Finally it is important to note that much of the capital raised during our 2005 IPO was initially allocated to projects that added capacity to support the growth of our retail business. Beginning last year we started to shift a larger portion of our capital investment towards efficiency projects designed to lower our unit cost in the future.

At this time, I’d like to turn the call over to Gary who will provide some additional insight on operating highlights for the quarter.

Gary Ford

Thanks Michael, our path to sustainable earnings growth has three key elements; growing our value added branded segment to improve the product mix and continue to rationalize low margin business, maintaining a disciplined focus on the channels in which we compete in order to leverage our existing infrastructure, and investing in capital projects that improve the cost efficiency of our business.

Let me start with a review of our snack business, our snack portfolio grew 96% during the quarter which reflected the mid-quarter acquisition of Pop Secret and over 20% growth from Emerald.

In grocery, Emerald’s ACV distribution improved 200 basis points to 88% and we continue to gain market share as additional shelf space is allocated to core items. In the mass merchandise channel, Breakfast on the Go has been expanded from two SKUs to three, and all three will be in nearly 3,000 stores early in the calendar year.

In the club channel Cocoa Roast Almonds is now a regular item in about 150 stores and will be in an additional 350 stores starting in February. Two of our newest items, Gourmet Snack Mix and 100 Calorie Pack Cocoa Roast Almonds, have begun shipping this month to a regional club store customer.

This is the first time Emerald has made inroads with this customer and our 100-Calorie Pack Snack Nuts, in particular target a segment of the category that is currently under served.

Finally Sea Salt & Pepper Cashews and the Gourmet Snack Mix are being tested in a number of club stores around the country.

Pop Secret is off to a good start for the 45 days we owned the brand this quarter. Grocery sales for October grew 7% and market share held steady at 24%. Note that we are in the very early stages of Pop Secret’s integration into our snack business.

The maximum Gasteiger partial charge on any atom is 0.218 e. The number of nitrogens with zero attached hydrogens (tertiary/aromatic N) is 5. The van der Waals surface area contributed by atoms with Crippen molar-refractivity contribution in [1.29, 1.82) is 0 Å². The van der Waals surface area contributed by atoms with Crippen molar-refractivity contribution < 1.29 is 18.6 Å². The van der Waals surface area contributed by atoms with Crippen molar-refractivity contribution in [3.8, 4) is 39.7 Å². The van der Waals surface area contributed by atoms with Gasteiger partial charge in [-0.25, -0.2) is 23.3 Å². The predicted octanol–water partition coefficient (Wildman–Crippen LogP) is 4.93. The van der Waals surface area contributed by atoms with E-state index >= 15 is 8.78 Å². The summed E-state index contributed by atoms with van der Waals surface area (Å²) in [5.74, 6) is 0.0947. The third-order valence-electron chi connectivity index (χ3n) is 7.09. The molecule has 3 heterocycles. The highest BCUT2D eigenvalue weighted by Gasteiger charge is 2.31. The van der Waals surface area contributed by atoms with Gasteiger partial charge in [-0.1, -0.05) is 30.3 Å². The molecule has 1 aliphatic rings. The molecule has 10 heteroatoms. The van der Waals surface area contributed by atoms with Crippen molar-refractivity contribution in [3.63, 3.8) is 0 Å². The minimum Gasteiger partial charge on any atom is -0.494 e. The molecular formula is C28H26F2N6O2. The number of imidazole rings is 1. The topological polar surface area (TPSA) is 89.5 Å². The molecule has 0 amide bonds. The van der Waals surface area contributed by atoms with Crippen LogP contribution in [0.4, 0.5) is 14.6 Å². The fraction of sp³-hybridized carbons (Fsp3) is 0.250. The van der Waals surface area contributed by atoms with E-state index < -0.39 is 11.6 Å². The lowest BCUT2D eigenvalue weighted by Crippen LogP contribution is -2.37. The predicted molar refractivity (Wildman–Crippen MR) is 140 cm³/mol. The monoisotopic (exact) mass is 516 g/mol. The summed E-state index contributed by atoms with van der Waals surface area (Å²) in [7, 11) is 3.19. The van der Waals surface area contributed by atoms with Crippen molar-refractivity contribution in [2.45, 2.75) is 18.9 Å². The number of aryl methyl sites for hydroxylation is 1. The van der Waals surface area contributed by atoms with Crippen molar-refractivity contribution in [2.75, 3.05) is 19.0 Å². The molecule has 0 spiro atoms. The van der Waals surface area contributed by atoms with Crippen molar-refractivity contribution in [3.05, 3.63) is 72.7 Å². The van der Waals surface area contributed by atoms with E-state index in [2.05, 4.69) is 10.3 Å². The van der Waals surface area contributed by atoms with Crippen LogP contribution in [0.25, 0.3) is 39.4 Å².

There is a lot of work to be done. A key part of our integration plan was to take over sales and marketing responsibility day one, while relying on General Mills for transitional services in other areas including order to cash and supply chain services while working closely with customers to better understand their Pop Secret business and replenishment needs.

We believe this will facilitate a smoother transition of supply chain responsibilities when we complete the cut over in our third fiscal quarter.

Now let’s move to culinary nuts, our reputation for delivering service and quality is a key selling point for retailers looking to manage risk and assure reliability. As a result, culinary sales grew 23% and outpaced the category with walnut sales growing by more then 14% versus last year in grocery.

Now let me switch gears and talk about what we’re doing to improve operating efficiency. In last year’s first quarter we outsourced some of our rigid form club packaging until we began to develop this business.

Later in the year we brought this capability in-house and we’re now seeing the full benefit in lower unit cost this year as our club sales continues to grow. Looking ahead we’re working on a number of similar efficiency projects that will lower unit cost while we continue to leverage fixed costs and sales scale up.

When our Stockton, California plant was constructed in the late 1950s, it was designed to handle nut varieties which no longer are popular today. In fact the three most popular varieties of walnuts today weren’t even in existence back then.

We are initiating a material handling project that will optimize the processing of these new varieties. This multi year project will result in higher yields and throughput both of which drive down unit costs as well as produce better quality.

In our Fishers, Indiana plant we are preparing to invest in new roasting and packaging equipment to support our snack business and reduce transit times and costs to the East Coast.

Finally we are continuing to reduce fixed cost by rationalizing some of our remote handling facilities.

Now I’ll turn the call over to Steven.

Steven Neil

Thanks Gary, and good afternoon everyone. Please note that both the press release and 10-Q were filed today.

Let me start with a few comments about the quarter, the 21% gross margin in the quarter reflects our continuing product mix shift to higher margin retail sales as well as the actions we took last year to tightly manage our production costs to help cover higher input costs.

Since the walnut crop and the timing of Thanksgiving were a bit later this year then last, sales of lower margin in-shell and ingredient business will shift into the balance of the year reducing overall margins a bit.